Sometimes new technology drives museums to think, in my view, backwards. They think, "Hey, this is cool," and then they try to find a visitor experience that uses that technology.
I go to these museums and I'm reminded of a childhood friend's house. His father had bought a wood router a few years back, and their home was filled with cute signs and wooden knickknacks. At some point the father had grown bored with the tool, but the house was still filled with clutter that, I'm guessing, nobody in the family really wanted in the first place.
I've seen technology fads come and go in museums; only occasionally do these new tools actually deepen the visitor experience. Often a new piece of whiz-bang technology actually distracts and distorts the experience.
The more promising approach for museums is to think about what experience they are trying to create and then to explore all the tools available to support that experience.
Of course, every museum is different. Cutting edge technology often makes sense in a science museum. And I've loved the impact of social media on museum communications. (Check out our cool Instagram account, by the way.)
For example, watch the amazing video of this forty-foot touchscreen wall at the Cleveland Museum of Art.
How cool is that thing? It's cool. Perhaps it's a piece of art in itself. I really wonder, however, if it's bringing their visitors into a deeper connection with the museum’s works of art. It's intended to support visitor-designed tours, handing some of the curatorial "authority" to the public. That's a fantastic goal, to be sure. But will visitors actually create these tours? Will they take each other’s tours? Does it even matter? What will we think of this video wall in twenty years?
Nina Simon has written an extraordinary book on participation in museums, The Participatory Museum. Dozens of the innovative museum experiences she writes about are simple and low-tech. Here's an example (not from Nina's book): The Cleveland Museum itself gave out paper hearts on Valentine’s Day weekend, inviting visitors to place them in front of their favorite works of art. Over the weekend the most beloved works gathered piles of paper hearts. Some objects had only one or two hearts, but the notes on them were impassioned…. Isn't that sweet?
I'm blessed to work in a building that is extraordinarily rich in visual impact and human stories. I like to think that our job here is mostly to keep out of the way, telling visitors the fascinating stories of this building, giving them the tools to explore the ruin, without drawing any more attention to our efforts than absolutely necessary. A smart, engaging tour guide and a simple, clear sign here at Eastern State beat a touchscreen wall every time.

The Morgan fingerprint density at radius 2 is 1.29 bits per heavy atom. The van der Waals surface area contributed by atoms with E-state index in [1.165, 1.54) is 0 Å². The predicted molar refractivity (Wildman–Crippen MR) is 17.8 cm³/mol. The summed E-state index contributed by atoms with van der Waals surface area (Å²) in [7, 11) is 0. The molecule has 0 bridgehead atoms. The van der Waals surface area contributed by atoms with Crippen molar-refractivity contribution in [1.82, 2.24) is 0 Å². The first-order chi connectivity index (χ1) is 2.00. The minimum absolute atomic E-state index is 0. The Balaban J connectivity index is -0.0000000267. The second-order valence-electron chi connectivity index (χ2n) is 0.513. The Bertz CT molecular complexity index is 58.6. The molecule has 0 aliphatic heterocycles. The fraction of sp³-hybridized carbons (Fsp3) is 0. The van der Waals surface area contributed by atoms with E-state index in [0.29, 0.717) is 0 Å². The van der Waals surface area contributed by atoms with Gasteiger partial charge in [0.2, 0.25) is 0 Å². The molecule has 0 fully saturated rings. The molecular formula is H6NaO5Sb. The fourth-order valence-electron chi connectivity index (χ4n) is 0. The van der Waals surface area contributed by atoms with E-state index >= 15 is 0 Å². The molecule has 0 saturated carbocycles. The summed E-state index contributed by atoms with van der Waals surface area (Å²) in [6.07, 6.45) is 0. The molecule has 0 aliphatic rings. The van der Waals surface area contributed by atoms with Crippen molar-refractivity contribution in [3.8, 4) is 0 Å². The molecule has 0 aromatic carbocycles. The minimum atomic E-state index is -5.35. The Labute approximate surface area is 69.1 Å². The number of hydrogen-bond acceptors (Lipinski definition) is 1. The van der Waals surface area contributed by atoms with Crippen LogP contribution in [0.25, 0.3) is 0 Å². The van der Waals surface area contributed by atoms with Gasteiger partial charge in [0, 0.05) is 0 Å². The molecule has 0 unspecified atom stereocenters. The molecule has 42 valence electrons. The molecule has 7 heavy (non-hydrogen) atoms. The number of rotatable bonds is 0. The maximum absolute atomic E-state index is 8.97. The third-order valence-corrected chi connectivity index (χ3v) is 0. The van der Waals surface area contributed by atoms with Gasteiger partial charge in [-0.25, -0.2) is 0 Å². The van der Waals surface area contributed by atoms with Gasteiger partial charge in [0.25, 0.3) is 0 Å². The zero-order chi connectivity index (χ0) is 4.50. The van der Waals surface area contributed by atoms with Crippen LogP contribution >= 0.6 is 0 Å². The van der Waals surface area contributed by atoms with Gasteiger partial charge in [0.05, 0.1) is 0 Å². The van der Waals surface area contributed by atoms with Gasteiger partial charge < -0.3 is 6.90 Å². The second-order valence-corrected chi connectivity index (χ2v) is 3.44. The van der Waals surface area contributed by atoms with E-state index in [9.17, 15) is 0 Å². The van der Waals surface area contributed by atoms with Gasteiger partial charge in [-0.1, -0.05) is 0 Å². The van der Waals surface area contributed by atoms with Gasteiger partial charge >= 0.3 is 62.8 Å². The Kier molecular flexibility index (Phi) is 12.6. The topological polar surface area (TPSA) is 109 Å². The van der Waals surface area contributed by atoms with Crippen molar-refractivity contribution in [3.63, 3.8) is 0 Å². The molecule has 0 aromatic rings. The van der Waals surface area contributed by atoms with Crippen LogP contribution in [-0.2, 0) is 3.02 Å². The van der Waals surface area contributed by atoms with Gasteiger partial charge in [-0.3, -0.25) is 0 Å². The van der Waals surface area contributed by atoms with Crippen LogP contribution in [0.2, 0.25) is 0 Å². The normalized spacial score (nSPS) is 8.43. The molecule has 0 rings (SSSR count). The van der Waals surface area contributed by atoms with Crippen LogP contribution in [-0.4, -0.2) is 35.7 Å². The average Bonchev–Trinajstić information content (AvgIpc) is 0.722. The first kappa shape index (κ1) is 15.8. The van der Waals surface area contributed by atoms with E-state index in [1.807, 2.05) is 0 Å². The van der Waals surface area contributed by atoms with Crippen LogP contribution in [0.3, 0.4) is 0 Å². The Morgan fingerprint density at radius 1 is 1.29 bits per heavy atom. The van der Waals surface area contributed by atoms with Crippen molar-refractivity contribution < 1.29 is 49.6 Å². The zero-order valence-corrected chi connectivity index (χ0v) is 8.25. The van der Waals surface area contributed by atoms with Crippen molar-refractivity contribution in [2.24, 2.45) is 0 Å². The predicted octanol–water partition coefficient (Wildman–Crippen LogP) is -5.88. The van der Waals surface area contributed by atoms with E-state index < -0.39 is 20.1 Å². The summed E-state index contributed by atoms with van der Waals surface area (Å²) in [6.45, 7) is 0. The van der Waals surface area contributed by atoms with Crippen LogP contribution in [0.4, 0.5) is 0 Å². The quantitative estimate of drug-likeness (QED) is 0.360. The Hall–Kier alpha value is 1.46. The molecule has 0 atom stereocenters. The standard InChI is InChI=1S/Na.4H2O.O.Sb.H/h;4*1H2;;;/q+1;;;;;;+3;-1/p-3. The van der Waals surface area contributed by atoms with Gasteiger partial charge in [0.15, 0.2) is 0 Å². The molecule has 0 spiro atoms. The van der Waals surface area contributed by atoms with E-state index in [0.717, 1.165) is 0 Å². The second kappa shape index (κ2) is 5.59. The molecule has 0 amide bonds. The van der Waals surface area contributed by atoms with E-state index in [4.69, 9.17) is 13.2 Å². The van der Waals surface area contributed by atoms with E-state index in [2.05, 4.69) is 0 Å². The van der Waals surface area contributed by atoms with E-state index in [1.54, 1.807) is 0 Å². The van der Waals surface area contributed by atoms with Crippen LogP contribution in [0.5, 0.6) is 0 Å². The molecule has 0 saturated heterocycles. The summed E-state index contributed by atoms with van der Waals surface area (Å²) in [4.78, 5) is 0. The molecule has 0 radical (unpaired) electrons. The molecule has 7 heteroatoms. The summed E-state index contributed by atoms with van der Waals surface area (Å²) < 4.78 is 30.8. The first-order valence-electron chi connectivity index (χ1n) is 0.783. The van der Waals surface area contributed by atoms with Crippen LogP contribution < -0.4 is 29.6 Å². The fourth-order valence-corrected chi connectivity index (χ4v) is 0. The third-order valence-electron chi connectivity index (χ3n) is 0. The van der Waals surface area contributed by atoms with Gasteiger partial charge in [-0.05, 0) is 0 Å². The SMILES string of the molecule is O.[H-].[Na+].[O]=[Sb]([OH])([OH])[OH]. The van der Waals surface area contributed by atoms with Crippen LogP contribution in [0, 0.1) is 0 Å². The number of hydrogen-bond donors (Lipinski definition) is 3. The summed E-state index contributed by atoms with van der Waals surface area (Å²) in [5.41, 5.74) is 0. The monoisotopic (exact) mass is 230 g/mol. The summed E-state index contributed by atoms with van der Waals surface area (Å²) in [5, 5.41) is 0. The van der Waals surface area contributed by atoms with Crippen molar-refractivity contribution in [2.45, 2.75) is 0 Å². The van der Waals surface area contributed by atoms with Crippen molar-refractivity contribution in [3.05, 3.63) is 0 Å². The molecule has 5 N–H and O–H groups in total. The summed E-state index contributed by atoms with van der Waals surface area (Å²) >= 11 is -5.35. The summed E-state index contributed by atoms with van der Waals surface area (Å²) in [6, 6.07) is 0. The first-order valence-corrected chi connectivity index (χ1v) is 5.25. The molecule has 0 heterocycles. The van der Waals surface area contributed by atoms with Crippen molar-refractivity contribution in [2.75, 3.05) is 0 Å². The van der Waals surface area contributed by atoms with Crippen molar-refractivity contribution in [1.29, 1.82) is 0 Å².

This is all on my mind because, after years of resisting it, I finally agreed to update our audio tour players with video screens.
Erica, our Senior Specialist in Collections, and I are assigning images to go along with each stop of the audio tour (53 stops in total these days, including two really great additions for 2013). We're keeping the images simple, not changing them too often on the screen. We don't want visitors to think they'll miss something if they, you know, look up from their screens. But with literally thousands of photos of this old building, we thought the time had come to put more of them in front of our visitors.
And there's other technology at Eastern State. Our TowerCam! exhibit puts high-definition cameras in the guard towers, since there's literally no other way to give visitors that view. We added QR codes to our Prisons Today signage last year; visitors with smart phones can now link to the most current statistics in international rates of incarceration. We believe that's a valuable service.
Please drop me a line if you're enthusiastic, or concerned, about the use of new technology at Eastern State. Have you seen great examples of technology at other museums? I'd love to hear your thoughts.
Director of Public Programming